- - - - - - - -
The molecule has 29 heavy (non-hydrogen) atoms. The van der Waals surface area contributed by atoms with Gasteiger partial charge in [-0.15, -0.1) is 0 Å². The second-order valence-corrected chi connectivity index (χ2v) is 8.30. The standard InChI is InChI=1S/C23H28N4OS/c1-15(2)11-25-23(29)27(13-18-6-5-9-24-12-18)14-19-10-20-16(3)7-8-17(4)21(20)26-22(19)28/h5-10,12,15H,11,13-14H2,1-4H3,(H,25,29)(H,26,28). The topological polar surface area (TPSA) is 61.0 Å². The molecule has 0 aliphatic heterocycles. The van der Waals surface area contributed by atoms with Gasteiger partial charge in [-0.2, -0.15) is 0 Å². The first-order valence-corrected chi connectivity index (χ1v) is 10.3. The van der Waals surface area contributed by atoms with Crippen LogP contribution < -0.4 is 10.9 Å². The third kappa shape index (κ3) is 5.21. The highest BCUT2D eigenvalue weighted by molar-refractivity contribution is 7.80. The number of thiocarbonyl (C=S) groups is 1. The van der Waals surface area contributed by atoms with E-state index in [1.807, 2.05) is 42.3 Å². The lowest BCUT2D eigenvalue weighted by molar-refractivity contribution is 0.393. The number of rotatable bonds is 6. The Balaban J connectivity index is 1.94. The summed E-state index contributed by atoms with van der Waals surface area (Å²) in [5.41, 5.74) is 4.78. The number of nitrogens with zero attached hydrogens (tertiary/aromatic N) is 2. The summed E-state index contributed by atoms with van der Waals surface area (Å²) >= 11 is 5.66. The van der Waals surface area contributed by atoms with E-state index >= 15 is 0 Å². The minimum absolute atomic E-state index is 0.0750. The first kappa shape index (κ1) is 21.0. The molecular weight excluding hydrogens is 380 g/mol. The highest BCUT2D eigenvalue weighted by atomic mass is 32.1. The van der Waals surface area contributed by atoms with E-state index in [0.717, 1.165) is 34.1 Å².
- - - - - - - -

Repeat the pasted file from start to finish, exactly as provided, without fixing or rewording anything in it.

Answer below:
The molecule has 29 heavy (non-hydrogen) atoms. The van der Waals surface area contributed by atoms with Gasteiger partial charge in [-0.15, -0.1) is 0 Å². The second-order valence-corrected chi connectivity index (χ2v) is 8.30. The standard InChI is InChI=1S/C23H28N4OS/c1-15(2)11-25-23(29)27(13-18-6-5-9-24-12-18)14-19-10-20-16(3)7-8-17(4)21(20)26-22(19)28/h5-10,12,15H,11,13-14H2,1-4H3,(H,25,29)(H,26,28). The topological polar surface area (TPSA) is 61.0 Å². The molecule has 0 aliphatic heterocycles. The van der Waals surface area contributed by atoms with Gasteiger partial charge in [-0.2, -0.15) is 0 Å². The first-order valence-corrected chi connectivity index (χ1v) is 10.3. The van der Waals surface area contributed by atoms with Crippen LogP contribution < -0.4 is 10.9 Å². The third kappa shape index (κ3) is 5.21. The highest BCUT2D eigenvalue weighted by molar-refractivity contribution is 7.80. The number of thiocarbonyl (C=S) groups is 1. The van der Waals surface area contributed by atoms with E-state index in [1.807, 2.05) is 42.3 Å². The lowest BCUT2D eigenvalue weighted by molar-refractivity contribution is 0.393. The number of rotatable bonds is 6. The Balaban J connectivity index is 1.94. The summed E-state index contributed by atoms with van der Waals surface area (Å²) in [5.41, 5.74) is 4.78. The number of nitrogens with zero attached hydrogens (tertiary/aromatic N) is 2. The summed E-state index contributed by atoms with van der Waals surface area (Å²) >= 11 is 5.66. The van der Waals surface area contributed by atoms with E-state index >= 15 is 0 Å². The minimum absolute atomic E-state index is 0.0750. The first kappa shape index (κ1) is 21.0. The molecular weight excluding hydrogens is 380 g/mol. The highest BCUT2D eigenvalue weighted by atomic mass is 32.1. The van der Waals surface area contributed by atoms with E-state index in [0.717, 1.165) is 34.1 Å².